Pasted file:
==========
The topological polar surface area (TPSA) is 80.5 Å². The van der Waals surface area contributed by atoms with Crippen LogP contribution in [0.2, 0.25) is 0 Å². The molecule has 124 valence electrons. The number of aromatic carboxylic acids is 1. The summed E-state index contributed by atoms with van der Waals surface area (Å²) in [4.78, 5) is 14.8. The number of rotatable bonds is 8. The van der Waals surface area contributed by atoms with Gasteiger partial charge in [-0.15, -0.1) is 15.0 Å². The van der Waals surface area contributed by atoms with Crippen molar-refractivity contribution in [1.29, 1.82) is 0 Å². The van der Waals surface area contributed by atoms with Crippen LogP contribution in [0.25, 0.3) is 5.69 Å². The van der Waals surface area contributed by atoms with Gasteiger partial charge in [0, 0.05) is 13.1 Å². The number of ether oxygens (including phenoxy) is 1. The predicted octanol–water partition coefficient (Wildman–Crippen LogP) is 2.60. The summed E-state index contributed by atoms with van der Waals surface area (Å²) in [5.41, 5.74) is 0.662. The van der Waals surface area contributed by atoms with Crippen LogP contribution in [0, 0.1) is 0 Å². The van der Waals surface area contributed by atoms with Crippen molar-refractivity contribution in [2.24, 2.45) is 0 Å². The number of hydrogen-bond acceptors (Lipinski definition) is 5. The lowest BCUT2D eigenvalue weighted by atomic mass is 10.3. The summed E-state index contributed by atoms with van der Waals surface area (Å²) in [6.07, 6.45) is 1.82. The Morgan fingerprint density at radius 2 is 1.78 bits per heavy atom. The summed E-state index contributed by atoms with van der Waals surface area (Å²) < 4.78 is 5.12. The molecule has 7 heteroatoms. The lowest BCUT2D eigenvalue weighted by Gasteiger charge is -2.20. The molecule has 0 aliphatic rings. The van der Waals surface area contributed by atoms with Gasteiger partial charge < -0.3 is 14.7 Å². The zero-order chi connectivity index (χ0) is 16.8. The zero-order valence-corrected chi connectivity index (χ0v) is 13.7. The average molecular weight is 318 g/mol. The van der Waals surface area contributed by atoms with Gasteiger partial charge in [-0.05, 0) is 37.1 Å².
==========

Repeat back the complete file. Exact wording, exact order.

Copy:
The topological polar surface area (TPSA) is 80.5 Å². The van der Waals surface area contributed by atoms with Crippen LogP contribution in [0.2, 0.25) is 0 Å². The molecule has 124 valence electrons. The number of aromatic carboxylic acids is 1. The summed E-state index contributed by atoms with van der Waals surface area (Å²) in [4.78, 5) is 14.8. The number of rotatable bonds is 8. The van der Waals surface area contributed by atoms with Gasteiger partial charge in [-0.15, -0.1) is 15.0 Å². The van der Waals surface area contributed by atoms with Crippen molar-refractivity contribution in [1.29, 1.82) is 0 Å². The van der Waals surface area contributed by atoms with Crippen LogP contribution in [0.25, 0.3) is 5.69 Å². The van der Waals surface area contributed by atoms with Gasteiger partial charge in [0, 0.05) is 13.1 Å². The number of ether oxygens (including phenoxy) is 1. The predicted octanol–water partition coefficient (Wildman–Crippen LogP) is 2.60. The summed E-state index contributed by atoms with van der Waals surface area (Å²) in [5.41, 5.74) is 0.662. The van der Waals surface area contributed by atoms with Crippen LogP contribution in [0, 0.1) is 0 Å². The van der Waals surface area contributed by atoms with Crippen molar-refractivity contribution in [2.24, 2.45) is 0 Å². The number of hydrogen-bond acceptors (Lipinski definition) is 5. The lowest BCUT2D eigenvalue weighted by atomic mass is 10.3. The summed E-state index contributed by atoms with van der Waals surface area (Å²) in [6.07, 6.45) is 1.82. The Morgan fingerprint density at radius 2 is 1.78 bits per heavy atom. The summed E-state index contributed by atoms with van der Waals surface area (Å²) < 4.78 is 5.12. The molecule has 7 heteroatoms. The lowest BCUT2D eigenvalue weighted by Gasteiger charge is -2.20. The molecule has 0 aliphatic rings. The van der Waals surface area contributed by atoms with Gasteiger partial charge < -0.3 is 14.7 Å². The zero-order chi connectivity index (χ0) is 16.8. The zero-order valence-corrected chi connectivity index (χ0v) is 13.7. The average molecular weight is 318 g/mol. The van der Waals surface area contributed by atoms with Gasteiger partial charge in [-0.05, 0) is 37.1 Å².